Tiemann graduated from the Moore School of Electrical Engineering at the University of Pennsylvania, spent a summer working for The French National Institute of Computer Science in Paris, and did graduate work in electrical engineering at Stanford University. 

He has served on a number of boards, including the Open Source Initiative (retiring as president), GNOME Foundation, and Open Source for America. He also served on the board of the Montessori Community School (retiring as president).  Presently, Tiemann participates in the Chancellor's Working Group for Entrepreneurship at the University of North Carolina at Chapel Hill, and serves on the board of Carolina Performing Arts.

Carrie Vickery was a member of the inaugural class at Elon University School of Law where she received her law degree with litigation concentration. Vickery was the founder and president of the Elon Law Democrats and member of the Women's Law Association. She attended high school at UNCSA, where she played the oboe. She received her B.A. in political science from Western Carolina University.

 Vickery practices both civil and criminal litigation, concentrating her practice in family law at the Walter C. Holton firm in Winston-Salem. She is admitted to practice in all federal district courts in North Carolina and the 4th Circuit Court of Appeals. She is a member of the North Carolina Bar Association's Family Law Section and serves on several committees within the section. She is also a member of the Forsyth County Young Lawyers Board of Directors.

 Vickery is an adjunct professor at Forsyth Technical Community College where she teaches business law, family law, ethics and professionalism to paralegal students.

Ryan Wineinger is a creative artist with Walt Disney Imagineering in Orlando, Fla. He earned his B.F.A. in scenic design from UNCSA’s School of Design & Production in 2009. In his senior year Wineinger was one of 15 students chosen nationally to display his work at the Young Designers’ Forum of the United States Institute for Theatre Technology (USITT) national conference, and his work was selected to be part of the student exhibit at the 2011 Prague Quadrennial. Also in his senior year, he received the Sarah Graham Kenan Scholarship of Excellence at UNCSA, and the W. Oren Parker Undergraduate Scene Design Award from USITT.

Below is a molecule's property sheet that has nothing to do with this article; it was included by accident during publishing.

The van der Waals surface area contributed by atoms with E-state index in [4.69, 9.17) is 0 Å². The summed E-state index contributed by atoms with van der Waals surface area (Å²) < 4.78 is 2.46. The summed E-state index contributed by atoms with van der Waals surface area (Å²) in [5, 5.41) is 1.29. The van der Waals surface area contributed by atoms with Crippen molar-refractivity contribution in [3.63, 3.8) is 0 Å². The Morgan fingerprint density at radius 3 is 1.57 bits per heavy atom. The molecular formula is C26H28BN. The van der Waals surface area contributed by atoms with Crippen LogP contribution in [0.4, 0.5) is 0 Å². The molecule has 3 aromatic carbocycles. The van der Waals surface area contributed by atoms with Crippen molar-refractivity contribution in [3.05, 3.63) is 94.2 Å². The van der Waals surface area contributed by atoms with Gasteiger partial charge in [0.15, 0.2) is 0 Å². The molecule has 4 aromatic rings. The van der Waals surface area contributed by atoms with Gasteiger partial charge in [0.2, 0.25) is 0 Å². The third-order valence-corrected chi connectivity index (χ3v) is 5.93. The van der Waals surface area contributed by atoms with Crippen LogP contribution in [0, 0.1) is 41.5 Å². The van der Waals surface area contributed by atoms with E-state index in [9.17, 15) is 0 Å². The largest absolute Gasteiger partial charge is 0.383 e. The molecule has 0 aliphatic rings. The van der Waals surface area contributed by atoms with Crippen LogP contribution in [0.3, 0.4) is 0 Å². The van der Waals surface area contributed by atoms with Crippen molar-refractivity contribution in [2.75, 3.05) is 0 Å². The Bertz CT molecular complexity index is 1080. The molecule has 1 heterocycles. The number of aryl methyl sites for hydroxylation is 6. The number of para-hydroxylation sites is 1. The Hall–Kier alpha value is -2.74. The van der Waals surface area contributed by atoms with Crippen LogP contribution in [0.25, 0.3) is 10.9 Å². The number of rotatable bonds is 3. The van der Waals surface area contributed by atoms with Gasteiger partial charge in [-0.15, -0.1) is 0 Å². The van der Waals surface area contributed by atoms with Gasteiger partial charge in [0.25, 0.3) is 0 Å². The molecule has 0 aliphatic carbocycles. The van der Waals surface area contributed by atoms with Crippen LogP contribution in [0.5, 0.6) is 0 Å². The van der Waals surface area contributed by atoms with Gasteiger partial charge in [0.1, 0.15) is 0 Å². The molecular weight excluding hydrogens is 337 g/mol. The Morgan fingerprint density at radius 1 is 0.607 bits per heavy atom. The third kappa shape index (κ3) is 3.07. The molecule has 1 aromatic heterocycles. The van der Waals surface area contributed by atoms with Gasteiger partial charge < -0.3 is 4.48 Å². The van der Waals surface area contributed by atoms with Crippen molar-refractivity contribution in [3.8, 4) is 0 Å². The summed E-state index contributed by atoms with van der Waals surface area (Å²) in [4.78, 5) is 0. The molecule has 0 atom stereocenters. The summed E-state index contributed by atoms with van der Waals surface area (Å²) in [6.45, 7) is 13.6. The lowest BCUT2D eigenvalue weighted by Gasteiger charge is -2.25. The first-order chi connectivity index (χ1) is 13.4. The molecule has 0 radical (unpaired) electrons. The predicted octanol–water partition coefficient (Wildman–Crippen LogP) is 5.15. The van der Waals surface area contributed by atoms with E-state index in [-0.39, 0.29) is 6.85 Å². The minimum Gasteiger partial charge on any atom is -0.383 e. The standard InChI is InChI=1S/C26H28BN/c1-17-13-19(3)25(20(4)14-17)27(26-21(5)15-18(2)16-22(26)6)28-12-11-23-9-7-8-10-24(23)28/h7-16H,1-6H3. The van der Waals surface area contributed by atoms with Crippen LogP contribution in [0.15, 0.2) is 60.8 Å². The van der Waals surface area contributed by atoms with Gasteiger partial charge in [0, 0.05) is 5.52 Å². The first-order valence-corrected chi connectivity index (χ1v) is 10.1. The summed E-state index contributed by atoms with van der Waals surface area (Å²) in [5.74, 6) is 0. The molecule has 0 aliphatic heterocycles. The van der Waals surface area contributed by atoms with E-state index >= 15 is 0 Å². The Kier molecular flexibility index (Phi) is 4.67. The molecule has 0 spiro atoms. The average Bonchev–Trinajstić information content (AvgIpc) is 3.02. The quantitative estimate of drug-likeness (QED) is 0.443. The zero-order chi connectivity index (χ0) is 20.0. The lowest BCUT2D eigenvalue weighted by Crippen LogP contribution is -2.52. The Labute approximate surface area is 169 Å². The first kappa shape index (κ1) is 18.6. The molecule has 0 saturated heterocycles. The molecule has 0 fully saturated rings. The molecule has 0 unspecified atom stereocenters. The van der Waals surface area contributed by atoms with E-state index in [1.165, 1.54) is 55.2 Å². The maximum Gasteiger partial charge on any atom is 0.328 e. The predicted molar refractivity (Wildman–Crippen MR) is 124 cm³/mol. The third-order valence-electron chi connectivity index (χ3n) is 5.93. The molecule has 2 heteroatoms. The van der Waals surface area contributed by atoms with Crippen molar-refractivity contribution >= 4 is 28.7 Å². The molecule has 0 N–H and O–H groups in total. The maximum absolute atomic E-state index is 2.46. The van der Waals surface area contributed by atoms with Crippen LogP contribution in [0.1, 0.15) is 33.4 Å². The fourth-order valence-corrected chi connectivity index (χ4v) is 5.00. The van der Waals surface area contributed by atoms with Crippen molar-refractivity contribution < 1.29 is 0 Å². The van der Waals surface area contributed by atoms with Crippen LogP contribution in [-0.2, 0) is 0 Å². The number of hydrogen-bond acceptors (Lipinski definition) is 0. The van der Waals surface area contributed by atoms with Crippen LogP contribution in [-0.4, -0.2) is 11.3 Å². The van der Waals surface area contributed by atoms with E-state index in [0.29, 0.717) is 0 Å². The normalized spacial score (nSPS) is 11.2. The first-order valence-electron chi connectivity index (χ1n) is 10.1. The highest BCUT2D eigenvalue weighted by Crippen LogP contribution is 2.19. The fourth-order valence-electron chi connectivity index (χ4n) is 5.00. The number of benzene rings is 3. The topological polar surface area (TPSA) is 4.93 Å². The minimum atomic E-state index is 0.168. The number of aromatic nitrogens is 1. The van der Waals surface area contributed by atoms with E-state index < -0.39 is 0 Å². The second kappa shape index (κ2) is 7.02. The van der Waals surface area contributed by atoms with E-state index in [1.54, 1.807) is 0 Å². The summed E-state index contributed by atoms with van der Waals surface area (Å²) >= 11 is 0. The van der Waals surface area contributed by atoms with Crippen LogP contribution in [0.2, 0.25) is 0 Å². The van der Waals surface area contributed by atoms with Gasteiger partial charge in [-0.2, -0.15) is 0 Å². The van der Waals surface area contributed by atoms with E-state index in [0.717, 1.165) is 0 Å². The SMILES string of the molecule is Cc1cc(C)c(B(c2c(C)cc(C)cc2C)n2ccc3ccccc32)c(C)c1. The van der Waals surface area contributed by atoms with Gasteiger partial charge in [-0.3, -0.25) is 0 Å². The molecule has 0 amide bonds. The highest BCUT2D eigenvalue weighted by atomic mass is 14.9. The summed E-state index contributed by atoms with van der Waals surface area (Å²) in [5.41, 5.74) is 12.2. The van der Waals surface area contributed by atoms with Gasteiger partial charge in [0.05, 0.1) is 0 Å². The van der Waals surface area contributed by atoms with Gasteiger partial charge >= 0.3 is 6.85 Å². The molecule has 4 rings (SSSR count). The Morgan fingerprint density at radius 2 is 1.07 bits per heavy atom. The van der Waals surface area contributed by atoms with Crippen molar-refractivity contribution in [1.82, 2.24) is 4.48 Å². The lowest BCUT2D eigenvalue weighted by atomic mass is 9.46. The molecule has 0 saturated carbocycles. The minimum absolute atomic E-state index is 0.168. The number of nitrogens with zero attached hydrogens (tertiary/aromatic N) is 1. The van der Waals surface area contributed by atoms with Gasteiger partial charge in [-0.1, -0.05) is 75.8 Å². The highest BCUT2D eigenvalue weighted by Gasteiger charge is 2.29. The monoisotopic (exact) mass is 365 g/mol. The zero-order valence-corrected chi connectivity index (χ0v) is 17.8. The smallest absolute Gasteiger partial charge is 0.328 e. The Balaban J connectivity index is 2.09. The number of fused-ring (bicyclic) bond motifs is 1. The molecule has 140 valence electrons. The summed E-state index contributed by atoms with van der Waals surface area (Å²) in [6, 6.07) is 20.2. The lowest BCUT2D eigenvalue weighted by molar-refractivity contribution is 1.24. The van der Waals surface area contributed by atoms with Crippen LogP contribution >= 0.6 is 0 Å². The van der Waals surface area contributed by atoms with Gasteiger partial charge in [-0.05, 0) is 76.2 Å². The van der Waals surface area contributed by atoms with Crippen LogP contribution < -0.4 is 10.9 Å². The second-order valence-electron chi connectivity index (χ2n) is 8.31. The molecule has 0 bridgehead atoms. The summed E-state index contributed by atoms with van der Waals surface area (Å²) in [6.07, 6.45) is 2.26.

Wineinger received a Kenan Fellowship at the John F. Kennedy Center for the Performing Arts. He has worked as assistant scenic designer for the Eugene O’Neill Playwrights Conference and the Actors Theatre of Louisville’s 34th Humana Festival of New American Plays. Wineinger has worked in scenic and projection design for the Children’s Theatre of Charlotte, Hubbard Street Dance,  Orchestra London, No Rules Theatre Company,  New York Musical Theatre Festival, and Franklin Stage Company. 

 As America’s first state-supported arts school, the University of North Carolina School of the Arts is a unique stand-alone public university of arts conservatories. With a high school component, UNCSA is a degree-granting institution that trains young people of talent in music, dance, drama, filmmaking, and design and production. Established by the N.C. General Assembly in 1963, the School of the Arts opened in Winston-Salem (“The City of Arts and Innovation”) in 1965 and became part of the University of North Carolina system in 1972. For more information, visit www.uncsa.edu.